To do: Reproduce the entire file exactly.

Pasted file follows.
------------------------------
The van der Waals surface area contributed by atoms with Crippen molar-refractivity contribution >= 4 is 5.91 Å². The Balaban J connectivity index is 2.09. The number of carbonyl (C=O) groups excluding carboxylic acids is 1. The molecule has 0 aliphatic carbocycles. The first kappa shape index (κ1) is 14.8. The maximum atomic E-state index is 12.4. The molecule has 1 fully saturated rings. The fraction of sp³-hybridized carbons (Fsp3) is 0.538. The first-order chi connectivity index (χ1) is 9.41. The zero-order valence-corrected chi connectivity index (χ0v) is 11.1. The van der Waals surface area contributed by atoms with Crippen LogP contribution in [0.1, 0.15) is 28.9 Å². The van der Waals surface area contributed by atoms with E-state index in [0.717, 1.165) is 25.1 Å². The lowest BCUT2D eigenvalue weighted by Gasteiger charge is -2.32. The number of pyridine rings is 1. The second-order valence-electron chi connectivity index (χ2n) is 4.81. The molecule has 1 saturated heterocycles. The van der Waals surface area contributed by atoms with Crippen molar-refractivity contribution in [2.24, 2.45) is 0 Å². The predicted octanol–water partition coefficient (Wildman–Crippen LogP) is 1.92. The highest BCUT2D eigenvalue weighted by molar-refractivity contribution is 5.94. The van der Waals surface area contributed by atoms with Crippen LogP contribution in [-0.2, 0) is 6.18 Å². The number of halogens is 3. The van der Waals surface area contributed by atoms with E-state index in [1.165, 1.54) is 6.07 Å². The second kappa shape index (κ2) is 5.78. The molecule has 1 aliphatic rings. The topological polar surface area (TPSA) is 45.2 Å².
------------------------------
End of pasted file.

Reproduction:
The van der Waals surface area contributed by atoms with Crippen molar-refractivity contribution >= 4 is 5.91 Å². The Balaban J connectivity index is 2.09. The number of carbonyl (C=O) groups excluding carboxylic acids is 1. The molecule has 0 aliphatic carbocycles. The first kappa shape index (κ1) is 14.8. The maximum atomic E-state index is 12.4. The molecule has 1 fully saturated rings. The fraction of sp³-hybridized carbons (Fsp3) is 0.538. The first-order chi connectivity index (χ1) is 9.41. The zero-order valence-corrected chi connectivity index (χ0v) is 11.1. The van der Waals surface area contributed by atoms with Crippen LogP contribution in [0.1, 0.15) is 28.9 Å². The van der Waals surface area contributed by atoms with E-state index in [0.717, 1.165) is 25.1 Å². The lowest BCUT2D eigenvalue weighted by Gasteiger charge is -2.32. The number of pyridine rings is 1. The second-order valence-electron chi connectivity index (χ2n) is 4.81. The molecule has 1 saturated heterocycles. The van der Waals surface area contributed by atoms with Crippen molar-refractivity contribution in [2.24, 2.45) is 0 Å². The predicted octanol–water partition coefficient (Wildman–Crippen LogP) is 1.92. The highest BCUT2D eigenvalue weighted by molar-refractivity contribution is 5.94. The van der Waals surface area contributed by atoms with Crippen LogP contribution in [-0.2, 0) is 6.18 Å². The number of halogens is 3. The van der Waals surface area contributed by atoms with E-state index in [1.165, 1.54) is 6.07 Å². The second kappa shape index (κ2) is 5.78. The molecule has 1 aliphatic rings. The topological polar surface area (TPSA) is 45.2 Å².